Study Abroad Options

One of the good things about being on the AP track is the insane number of classes it let me skip in college. I’m a first-semester freshman and I came in with 36 credits; I’ll be done with my Gen Eds this year, and I got to jump ahead to junior-level Spanish classes. Spanish is one of my majors, and if it were all I studied, I could be done in two years. That’s great, because it lets me double-major with minimal stress, but it’s also terrifying, because it means studying abroad isn’t just a blip on the horizon. It’s a distinct event that has to be planned now. On my Spanish track, I’ll be able to take a semester abroad by Spring 2017. And since I’m a debater and competitions are only in the US, I’ll be too busy going to Nationals in junior and senior year to take a semester off.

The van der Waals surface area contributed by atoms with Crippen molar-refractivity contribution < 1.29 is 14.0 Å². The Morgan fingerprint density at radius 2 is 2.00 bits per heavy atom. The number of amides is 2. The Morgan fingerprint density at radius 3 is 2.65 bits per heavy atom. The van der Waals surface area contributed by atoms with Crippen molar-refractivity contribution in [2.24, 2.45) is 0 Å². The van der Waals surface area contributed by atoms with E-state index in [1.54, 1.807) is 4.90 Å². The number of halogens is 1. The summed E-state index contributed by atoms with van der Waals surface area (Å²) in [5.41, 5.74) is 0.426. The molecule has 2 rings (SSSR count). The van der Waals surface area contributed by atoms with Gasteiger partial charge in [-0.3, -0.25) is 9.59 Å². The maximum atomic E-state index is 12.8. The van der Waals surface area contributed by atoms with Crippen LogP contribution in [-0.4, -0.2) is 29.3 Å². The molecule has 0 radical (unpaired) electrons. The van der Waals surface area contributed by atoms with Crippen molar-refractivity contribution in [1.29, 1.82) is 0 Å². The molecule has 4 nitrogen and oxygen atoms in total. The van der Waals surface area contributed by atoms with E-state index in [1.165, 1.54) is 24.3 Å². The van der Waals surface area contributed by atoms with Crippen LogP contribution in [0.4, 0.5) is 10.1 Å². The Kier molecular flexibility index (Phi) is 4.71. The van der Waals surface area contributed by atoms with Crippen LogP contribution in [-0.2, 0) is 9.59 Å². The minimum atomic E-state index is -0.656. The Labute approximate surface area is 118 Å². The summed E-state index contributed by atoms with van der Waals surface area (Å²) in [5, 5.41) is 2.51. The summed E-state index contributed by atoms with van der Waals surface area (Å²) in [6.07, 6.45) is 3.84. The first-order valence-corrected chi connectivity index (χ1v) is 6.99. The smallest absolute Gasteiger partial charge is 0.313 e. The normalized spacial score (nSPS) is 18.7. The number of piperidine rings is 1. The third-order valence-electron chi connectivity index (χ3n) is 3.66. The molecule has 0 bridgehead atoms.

I’m a planner, so I’m already looking at all the possible options for my semester. It has to be in a Spanish-speaking country that’s relatively cheap, and it can’t be one where the locals are likely to know English. Spain is right out; it’s got the Euro and tons of Europeans know English, plus I never learned to conjugate “vosotros.” My best option seemed to be an exchange program in Peru, until I ran into the OU in Puebla booth at the study abroad fair.

I’ve knocked OU’s foreign centers in the past; they’re an easy way to stick with OU students on OU property, learning from OU teachers in English, and not really connect with locals. I’ve talked with plenty of Arezzo alumni who don’t know a lick of Italian. But what drew me to Puebla is the homestay option. Most study abroad programs either leave housing arrangements up to the students or stick them in a dorm specific to foreigners, so that you live with and socialize with largely English speakers. But living with a local family gives you constant exposure to the language and culture. It’s a great way to pick up colloquialisms and truly connect with the country.

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